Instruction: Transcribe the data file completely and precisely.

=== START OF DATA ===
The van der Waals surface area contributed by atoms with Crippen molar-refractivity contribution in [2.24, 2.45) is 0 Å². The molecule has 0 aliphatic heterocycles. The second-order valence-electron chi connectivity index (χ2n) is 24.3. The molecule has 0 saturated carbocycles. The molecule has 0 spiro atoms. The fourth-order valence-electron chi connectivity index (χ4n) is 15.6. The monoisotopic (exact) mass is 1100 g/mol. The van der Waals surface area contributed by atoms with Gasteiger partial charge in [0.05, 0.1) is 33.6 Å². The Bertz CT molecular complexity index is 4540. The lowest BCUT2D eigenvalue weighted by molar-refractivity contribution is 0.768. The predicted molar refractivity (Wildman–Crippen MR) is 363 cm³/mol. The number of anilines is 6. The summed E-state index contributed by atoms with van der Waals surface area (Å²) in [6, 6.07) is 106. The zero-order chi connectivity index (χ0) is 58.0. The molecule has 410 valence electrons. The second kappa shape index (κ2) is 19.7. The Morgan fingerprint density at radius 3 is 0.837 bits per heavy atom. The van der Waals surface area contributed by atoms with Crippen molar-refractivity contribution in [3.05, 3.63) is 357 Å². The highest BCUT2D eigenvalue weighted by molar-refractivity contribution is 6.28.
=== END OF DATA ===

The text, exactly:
The van der Waals surface area contributed by atoms with Crippen molar-refractivity contribution in [2.24, 2.45) is 0 Å². The molecule has 0 aliphatic heterocycles. The second-order valence-electron chi connectivity index (χ2n) is 24.3. The molecule has 0 saturated carbocycles. The molecule has 0 spiro atoms. The fourth-order valence-electron chi connectivity index (χ4n) is 15.6. The monoisotopic (exact) mass is 1100 g/mol. The van der Waals surface area contributed by atoms with Gasteiger partial charge in [0.05, 0.1) is 33.6 Å². The Bertz CT molecular complexity index is 4540. The lowest BCUT2D eigenvalue weighted by molar-refractivity contribution is 0.768. The predicted molar refractivity (Wildman–Crippen MR) is 363 cm³/mol. The number of anilines is 6. The summed E-state index contributed by atoms with van der Waals surface area (Å²) in [6, 6.07) is 106. The zero-order chi connectivity index (χ0) is 58.0. The molecule has 410 valence electrons. The second kappa shape index (κ2) is 19.7. The Morgan fingerprint density at radius 3 is 0.837 bits per heavy atom. The van der Waals surface area contributed by atoms with Crippen molar-refractivity contribution in [3.05, 3.63) is 357 Å². The highest BCUT2D eigenvalue weighted by molar-refractivity contribution is 6.28.